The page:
Come to think of it, the only papers which their readers would miss are the ones which have have managed to establish their names and the word ‘reader’ as a social type: which is to say the Guardian, the Telegraph and the Mail.
John Band argues that this is also true of the Sun:
Surely 'Sun-reader' and the Sun also fit alongside Guardian, Mail and Telegraph?
Certainly, people do use "Sun reader" as a social type. But the really interesting question is whether anyone considers themselves a Sun-reader, and I think this is what's doing the work here. (As a very rough check, I compared the Google hits for "I am a [paper] reader" - Guardian most common, Sun a couple of thousand less, but quite a few of both were people either putting it on for argument's sake or indignantly denying it. Obviously, the huge Guardian web presence will distort that.)
People who read the Guardian often do identify as Guardian-readers and other people also pin it on them. This is true, although I think more weakly, of Telegraph or Mail readers. But there is a gradient here - I think you're slightly more likely to self-identify as a Telegraph or Spectator reader than you are to be labelled as one. For the Mail, that's more like evens. (The reductio ad absurdum would be the Daily Sport, which would almost certainly be an insult.)
For the Sun? I'd put it at 80% labelling to 20% self-identification. Why is this important?
Well, you can define a following - Sun readers, Worcester Women, whatever - and use this to sell advertising or push your own influence. In the first case, what matters is that you can define your own readership well enough that advertisers think of you as a way of reaching them. In the second, it's that politicians are willing to believe that Sun-readers are a thing. Note that this involves a willing suspension of disbelief. If you can count the C2s among your readers, your media sales team can throw this at advertisers. If you are ideologically congenial to politicians, so that they're willing to believe in Sun readers, you can exercise power. In a limited sense, if you can render your audience legible as a group, you can turn this into money or influence.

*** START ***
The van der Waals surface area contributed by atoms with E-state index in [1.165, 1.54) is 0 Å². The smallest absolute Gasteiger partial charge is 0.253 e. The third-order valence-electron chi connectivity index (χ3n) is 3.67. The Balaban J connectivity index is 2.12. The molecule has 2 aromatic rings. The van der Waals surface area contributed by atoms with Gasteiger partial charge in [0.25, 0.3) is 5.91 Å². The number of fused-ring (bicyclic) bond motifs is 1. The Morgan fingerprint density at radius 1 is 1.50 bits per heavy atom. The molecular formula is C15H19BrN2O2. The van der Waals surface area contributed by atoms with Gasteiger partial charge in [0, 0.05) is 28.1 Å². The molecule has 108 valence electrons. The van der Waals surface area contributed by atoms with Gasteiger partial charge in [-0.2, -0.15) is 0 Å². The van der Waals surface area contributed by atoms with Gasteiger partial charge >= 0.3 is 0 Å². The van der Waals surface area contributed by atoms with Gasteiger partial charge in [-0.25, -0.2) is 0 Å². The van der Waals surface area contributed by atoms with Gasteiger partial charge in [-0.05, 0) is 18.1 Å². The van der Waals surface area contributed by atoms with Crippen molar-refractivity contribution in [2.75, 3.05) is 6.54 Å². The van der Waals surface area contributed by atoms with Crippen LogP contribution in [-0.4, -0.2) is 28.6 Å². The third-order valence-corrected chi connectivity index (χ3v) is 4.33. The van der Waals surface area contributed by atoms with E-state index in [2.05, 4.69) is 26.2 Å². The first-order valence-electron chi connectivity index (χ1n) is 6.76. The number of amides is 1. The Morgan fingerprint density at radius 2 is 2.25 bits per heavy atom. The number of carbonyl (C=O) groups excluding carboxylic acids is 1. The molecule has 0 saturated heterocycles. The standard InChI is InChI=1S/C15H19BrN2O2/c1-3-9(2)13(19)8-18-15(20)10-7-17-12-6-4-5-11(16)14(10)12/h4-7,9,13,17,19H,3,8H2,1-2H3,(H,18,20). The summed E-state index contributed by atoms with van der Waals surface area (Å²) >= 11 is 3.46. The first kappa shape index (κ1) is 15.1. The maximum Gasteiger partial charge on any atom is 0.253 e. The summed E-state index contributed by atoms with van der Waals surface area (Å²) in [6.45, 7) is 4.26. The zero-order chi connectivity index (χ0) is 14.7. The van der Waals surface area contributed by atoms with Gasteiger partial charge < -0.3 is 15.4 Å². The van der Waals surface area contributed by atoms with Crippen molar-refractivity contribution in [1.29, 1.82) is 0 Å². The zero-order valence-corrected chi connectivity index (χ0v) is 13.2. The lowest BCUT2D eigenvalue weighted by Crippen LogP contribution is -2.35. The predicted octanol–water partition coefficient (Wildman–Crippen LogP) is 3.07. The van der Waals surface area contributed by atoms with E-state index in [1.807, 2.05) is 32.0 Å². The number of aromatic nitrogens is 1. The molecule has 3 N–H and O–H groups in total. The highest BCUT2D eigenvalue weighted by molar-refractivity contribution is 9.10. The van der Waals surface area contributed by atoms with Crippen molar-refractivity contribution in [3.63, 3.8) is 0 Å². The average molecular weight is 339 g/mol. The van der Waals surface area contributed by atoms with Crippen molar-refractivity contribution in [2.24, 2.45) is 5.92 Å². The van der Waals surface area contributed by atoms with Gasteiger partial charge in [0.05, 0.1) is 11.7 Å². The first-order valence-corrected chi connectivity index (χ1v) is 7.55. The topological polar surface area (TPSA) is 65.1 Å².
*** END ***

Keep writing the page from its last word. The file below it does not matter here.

But this only goes so far. The key distinction is what happens when you need them. People who identify themselves as Sun readers will turn out. People who are identified by marketers as Sun readers will read something else in their tea break. And there's an odd recursive quality to this - if you really did consider yourself a Sun-reader, what on earth would you be doing identifying yourself as a newspaper reader? What could be less in keeping?
To put it another way, imagine someone who is acting, trying to pretend to be a Sun-reader. What could be more obviously fake than brandishing a copy? You would need to work on the rest of the act first, and only then have one casually lying around. If you wanted to pose as a Guardian reader, you'd want to be seen reading the damn paper.
News International spent a lot of time and effort trying to create an identity for NI-consumers (there being not much difference between the target demographics for the Sun, the NOTW, and Sky Sports, and a hell of a lot of cross-promotion). Of course, so do all media products, even Mobile Comms International and Elevator Week. Some would deny it (The Economist), some would boast of it (The Face). Some are more successful than others.
But I would argue that rather than observing what its customers wanted and marketing it back to them, or deciding what they ought to want and persuading them to want it, NI's modus operandi was to observe what its customers did, and then market that to its other, upstream customer base - advertisers and politicians.
If the Sun called for a demonstration against the Leveson inquiry, would anyone go?